Lorry and Lucie take the doctor and his shoe-making equipment to London. In the carriage as it leaves Paris, Lorry thinks of his imagined conversations with Dr. Manette once more: "I hope you care to be recalled to life?" And the doctor answers, "I can't say." (Dickens, 81).
Lucie shows that she is strong and good-hearted in this section of the book. Dickens establishes her purity of mind and heart by her automatic devotion to her estranged father. Most importantly, Dickens makes the reader feel sympathetic toward the poor, starving people of Paris. He does this in a number of sections early in the novel. This is important because in the latter part of the book, the author shows how these same people become brutal and murderous, how the oppressed become the oppressors.
Dickens also directs his reader's sympathies toward Dr. Manette. Once a brilliant scientist, the doctor has been reduced to a broken man; Dickens hints at the terrible conditions and torture Manette had to endure while imprisoned in the dungeons of the Bastille. He remembers little of his earlier intellectual pursuits and can only bury his pain in manual labor: shoe-making. The doctor's tragic plight indicates the unbridled cruelty of the French authorities.
Book 2 (Chapters 5 - 6)
Carton goes groggily to Stryver's office late at night to finish up work. Dickens explains that these were drinking days and that all men drank incredible quantities of alcohol. Carton and Stryver are drinking buddies. They went to school together in Paris. Carton was always messing up and Stryver was bullying his way ahead. They worked well together because Carton was clever and Stryver was bold. Stryver was the lion, Carton the jackal. Stryver, to lift Carton's spirits, brings up the beauty and compassion of Lucie Manette. Carton, hiding his real feelings, says she is nothing but a golden-haired doll.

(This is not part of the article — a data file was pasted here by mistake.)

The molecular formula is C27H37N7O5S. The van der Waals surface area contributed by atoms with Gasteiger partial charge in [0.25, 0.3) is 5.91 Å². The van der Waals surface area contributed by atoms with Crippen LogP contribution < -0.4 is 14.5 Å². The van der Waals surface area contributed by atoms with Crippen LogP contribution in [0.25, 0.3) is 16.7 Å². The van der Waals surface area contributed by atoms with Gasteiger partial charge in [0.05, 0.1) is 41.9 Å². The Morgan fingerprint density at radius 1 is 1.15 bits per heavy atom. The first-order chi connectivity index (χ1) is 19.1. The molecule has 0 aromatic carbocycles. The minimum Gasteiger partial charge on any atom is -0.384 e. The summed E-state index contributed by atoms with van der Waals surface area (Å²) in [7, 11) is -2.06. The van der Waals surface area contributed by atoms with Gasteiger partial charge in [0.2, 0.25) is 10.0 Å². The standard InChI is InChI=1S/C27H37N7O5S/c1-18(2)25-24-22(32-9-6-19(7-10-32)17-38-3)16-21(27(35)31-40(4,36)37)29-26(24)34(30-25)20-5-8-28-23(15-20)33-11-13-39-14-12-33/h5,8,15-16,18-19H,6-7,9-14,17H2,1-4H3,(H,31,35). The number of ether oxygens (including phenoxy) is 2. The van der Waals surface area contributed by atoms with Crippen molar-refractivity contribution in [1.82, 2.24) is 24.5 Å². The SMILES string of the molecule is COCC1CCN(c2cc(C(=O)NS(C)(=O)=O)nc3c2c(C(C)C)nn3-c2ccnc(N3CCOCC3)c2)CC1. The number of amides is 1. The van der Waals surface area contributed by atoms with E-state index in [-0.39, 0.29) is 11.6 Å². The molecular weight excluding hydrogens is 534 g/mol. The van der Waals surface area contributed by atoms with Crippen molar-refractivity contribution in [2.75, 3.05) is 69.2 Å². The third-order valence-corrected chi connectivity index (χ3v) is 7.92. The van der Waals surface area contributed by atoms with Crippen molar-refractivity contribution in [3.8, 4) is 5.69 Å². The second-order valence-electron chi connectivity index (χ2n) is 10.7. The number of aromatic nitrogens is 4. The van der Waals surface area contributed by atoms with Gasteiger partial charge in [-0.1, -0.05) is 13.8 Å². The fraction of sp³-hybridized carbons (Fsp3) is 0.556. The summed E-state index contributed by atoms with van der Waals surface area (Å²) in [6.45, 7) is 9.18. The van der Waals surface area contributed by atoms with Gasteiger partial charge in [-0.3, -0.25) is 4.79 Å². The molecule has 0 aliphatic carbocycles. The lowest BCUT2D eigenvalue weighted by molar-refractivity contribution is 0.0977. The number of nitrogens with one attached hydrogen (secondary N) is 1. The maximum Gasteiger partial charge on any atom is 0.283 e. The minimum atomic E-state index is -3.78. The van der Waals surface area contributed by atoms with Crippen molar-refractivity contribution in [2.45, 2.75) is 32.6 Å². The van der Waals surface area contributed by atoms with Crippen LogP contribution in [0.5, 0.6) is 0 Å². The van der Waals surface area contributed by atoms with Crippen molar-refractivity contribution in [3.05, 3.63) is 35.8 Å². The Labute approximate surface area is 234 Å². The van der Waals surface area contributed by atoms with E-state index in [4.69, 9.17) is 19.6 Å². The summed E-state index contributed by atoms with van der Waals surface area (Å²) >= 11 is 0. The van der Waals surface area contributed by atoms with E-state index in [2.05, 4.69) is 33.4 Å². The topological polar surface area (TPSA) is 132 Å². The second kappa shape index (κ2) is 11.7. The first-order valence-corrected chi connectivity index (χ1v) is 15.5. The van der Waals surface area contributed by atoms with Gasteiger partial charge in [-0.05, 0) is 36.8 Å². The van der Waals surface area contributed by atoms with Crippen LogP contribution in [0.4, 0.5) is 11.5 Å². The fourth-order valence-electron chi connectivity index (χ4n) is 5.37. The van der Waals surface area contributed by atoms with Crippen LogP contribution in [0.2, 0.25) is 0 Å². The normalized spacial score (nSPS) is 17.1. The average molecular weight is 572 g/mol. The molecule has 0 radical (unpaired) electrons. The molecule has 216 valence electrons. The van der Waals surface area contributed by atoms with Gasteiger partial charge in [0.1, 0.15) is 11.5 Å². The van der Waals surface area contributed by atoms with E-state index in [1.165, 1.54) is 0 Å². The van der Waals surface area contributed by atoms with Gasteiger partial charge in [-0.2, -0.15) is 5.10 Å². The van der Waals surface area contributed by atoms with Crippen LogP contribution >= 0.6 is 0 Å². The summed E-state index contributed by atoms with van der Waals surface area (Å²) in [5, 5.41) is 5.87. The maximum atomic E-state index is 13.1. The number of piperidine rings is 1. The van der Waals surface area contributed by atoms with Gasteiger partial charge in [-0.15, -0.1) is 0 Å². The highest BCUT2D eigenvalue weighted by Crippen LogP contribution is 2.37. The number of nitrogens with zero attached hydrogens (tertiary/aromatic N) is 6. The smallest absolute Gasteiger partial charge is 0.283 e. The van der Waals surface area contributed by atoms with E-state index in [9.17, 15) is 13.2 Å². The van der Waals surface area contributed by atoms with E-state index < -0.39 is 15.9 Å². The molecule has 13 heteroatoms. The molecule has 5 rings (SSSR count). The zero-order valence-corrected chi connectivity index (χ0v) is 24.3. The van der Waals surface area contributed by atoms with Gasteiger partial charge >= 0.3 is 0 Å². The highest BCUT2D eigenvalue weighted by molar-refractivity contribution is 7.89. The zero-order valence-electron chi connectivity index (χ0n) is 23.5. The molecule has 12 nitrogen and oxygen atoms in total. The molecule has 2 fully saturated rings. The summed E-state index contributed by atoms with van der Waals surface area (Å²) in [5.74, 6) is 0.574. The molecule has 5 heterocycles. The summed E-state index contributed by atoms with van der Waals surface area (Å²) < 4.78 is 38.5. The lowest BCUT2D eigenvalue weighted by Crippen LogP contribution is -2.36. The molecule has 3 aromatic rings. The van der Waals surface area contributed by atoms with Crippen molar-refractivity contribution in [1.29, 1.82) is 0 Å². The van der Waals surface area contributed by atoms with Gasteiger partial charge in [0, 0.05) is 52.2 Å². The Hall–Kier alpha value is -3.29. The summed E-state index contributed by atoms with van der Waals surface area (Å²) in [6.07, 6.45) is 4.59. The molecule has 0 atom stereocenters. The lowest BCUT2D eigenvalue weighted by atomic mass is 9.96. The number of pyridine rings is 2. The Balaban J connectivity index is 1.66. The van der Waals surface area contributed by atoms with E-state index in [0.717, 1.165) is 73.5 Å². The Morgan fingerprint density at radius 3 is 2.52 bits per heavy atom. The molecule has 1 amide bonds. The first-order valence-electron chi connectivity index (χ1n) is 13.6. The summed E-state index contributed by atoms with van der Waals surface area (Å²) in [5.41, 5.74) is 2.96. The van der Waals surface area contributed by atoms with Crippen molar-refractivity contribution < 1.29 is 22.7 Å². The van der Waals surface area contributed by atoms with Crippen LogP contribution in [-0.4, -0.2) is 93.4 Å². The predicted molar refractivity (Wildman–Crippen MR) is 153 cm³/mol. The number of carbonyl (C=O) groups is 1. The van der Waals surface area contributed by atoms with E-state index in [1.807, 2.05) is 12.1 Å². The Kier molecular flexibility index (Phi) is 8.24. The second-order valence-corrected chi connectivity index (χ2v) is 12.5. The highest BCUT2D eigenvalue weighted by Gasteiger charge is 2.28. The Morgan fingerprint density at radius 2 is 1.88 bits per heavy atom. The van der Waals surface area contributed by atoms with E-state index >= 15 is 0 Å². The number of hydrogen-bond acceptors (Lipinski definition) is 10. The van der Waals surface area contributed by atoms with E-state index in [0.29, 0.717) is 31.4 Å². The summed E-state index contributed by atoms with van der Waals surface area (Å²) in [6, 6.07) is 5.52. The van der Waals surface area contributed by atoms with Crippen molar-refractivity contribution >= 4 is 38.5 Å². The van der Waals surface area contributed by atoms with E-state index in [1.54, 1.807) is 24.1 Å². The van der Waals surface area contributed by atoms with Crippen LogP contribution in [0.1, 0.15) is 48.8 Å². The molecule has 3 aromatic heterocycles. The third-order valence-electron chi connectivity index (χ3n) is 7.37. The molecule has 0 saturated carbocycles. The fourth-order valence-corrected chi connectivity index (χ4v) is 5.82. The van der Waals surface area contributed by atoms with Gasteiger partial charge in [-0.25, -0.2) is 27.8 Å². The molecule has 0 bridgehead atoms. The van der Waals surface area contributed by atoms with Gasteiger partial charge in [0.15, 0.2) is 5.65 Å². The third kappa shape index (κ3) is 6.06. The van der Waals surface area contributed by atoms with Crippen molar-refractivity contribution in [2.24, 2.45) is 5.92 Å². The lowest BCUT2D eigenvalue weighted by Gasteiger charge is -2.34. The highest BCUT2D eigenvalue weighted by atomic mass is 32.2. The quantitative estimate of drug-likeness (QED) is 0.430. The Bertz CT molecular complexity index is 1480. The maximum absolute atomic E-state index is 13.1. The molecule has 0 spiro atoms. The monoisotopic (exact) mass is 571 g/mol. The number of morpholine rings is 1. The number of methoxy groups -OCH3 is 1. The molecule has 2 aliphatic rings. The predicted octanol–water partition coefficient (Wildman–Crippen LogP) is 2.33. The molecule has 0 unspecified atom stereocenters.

Dickens allows the reader to see the city through Carton's depression during his walk home. It is a wasteland and Carton inhabits it: "Sadly, sadly, the sun rose; it rose upon no sadder sight than the man of good abilities and good emotions, incapable of their directed exercise, incapable of his own help and his own happiness, sensible of the blight on him, and resigning himself to let it eat him away."
Then the novel skips to four months after the trial. Lorry, now a trusted family friend, is walking to Dr. Manette's house. Finding them not at home, he converses with Miss Pross. We discover that she is the lady who cared for Lucie after Lorry told her of her father five years ago in Dover. Ms. Pross, as described by Lorry, is a tough, brusque, woman, who is fiercely loyal to Lucie. She acts solely out of the goodness of her heart. Pross complains of the great number of suiters that are not good enough for Lucie. In reality, there are only Darnay, Stryver, and Carton, none of whom have expressed intentions yet. Lorry and Pross wonder if the doctor ever thinks about his time in the Bastille. They wonder if he knows why he was imprisoned.